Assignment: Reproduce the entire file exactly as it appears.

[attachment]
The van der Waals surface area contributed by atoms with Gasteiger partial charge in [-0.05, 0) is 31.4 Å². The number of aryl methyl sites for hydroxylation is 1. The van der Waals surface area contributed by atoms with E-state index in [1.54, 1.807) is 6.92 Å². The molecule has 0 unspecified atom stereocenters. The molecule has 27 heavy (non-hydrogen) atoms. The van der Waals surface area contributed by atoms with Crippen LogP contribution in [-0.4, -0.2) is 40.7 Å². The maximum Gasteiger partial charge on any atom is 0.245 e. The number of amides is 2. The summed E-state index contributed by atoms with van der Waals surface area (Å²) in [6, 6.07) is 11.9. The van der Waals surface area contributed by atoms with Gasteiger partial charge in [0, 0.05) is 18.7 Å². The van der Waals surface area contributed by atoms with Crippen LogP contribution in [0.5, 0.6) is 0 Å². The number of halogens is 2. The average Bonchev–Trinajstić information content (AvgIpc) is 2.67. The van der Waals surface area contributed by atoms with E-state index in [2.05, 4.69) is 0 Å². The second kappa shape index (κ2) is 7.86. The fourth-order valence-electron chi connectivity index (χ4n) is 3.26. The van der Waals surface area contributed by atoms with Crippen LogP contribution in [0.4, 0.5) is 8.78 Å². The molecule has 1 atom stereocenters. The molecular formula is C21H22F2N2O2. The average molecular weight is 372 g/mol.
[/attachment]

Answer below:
The van der Waals surface area contributed by atoms with Gasteiger partial charge in [-0.05, 0) is 31.4 Å². The number of aryl methyl sites for hydroxylation is 1. The van der Waals surface area contributed by atoms with E-state index in [1.54, 1.807) is 6.92 Å². The molecule has 0 unspecified atom stereocenters. The molecule has 27 heavy (non-hydrogen) atoms. The van der Waals surface area contributed by atoms with Crippen LogP contribution in [-0.4, -0.2) is 40.7 Å². The maximum Gasteiger partial charge on any atom is 0.245 e. The number of amides is 2. The summed E-state index contributed by atoms with van der Waals surface area (Å²) in [6, 6.07) is 11.9. The van der Waals surface area contributed by atoms with Gasteiger partial charge in [0, 0.05) is 18.7 Å². The van der Waals surface area contributed by atoms with Crippen LogP contribution in [0.5, 0.6) is 0 Å². The number of halogens is 2. The average Bonchev–Trinajstić information content (AvgIpc) is 2.67. The van der Waals surface area contributed by atoms with E-state index in [2.05, 4.69) is 0 Å². The second kappa shape index (κ2) is 7.86. The fourth-order valence-electron chi connectivity index (χ4n) is 3.26. The van der Waals surface area contributed by atoms with Crippen LogP contribution in [0.4, 0.5) is 8.78 Å². The molecule has 1 atom stereocenters. The molecular formula is C21H22F2N2O2. The average molecular weight is 372 g/mol.